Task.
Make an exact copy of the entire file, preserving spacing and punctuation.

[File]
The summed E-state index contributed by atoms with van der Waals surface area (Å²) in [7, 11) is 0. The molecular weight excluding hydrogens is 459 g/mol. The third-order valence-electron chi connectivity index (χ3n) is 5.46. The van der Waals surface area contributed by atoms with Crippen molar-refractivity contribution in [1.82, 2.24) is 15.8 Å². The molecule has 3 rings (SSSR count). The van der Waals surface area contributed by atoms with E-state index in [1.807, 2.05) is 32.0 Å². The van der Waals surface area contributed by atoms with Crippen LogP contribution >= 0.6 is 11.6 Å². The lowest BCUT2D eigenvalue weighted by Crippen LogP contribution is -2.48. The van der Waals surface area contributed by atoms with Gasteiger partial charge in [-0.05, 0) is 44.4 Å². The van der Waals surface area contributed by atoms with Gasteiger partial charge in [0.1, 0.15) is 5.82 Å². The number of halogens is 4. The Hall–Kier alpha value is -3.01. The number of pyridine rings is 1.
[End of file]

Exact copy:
The summed E-state index contributed by atoms with van der Waals surface area (Å²) in [7, 11) is 0. The molecular weight excluding hydrogens is 459 g/mol. The third-order valence-electron chi connectivity index (χ3n) is 5.46. The van der Waals surface area contributed by atoms with Crippen molar-refractivity contribution in [1.82, 2.24) is 15.8 Å². The molecule has 3 rings (SSSR count). The van der Waals surface area contributed by atoms with E-state index in [1.807, 2.05) is 32.0 Å². The van der Waals surface area contributed by atoms with Crippen LogP contribution >= 0.6 is 11.6 Å². The lowest BCUT2D eigenvalue weighted by Crippen LogP contribution is -2.48. The van der Waals surface area contributed by atoms with Gasteiger partial charge in [-0.05, 0) is 44.4 Å². The van der Waals surface area contributed by atoms with Gasteiger partial charge in [0.1, 0.15) is 5.82 Å². The number of halogens is 4. The Hall–Kier alpha value is -3.01. The number of pyridine rings is 1.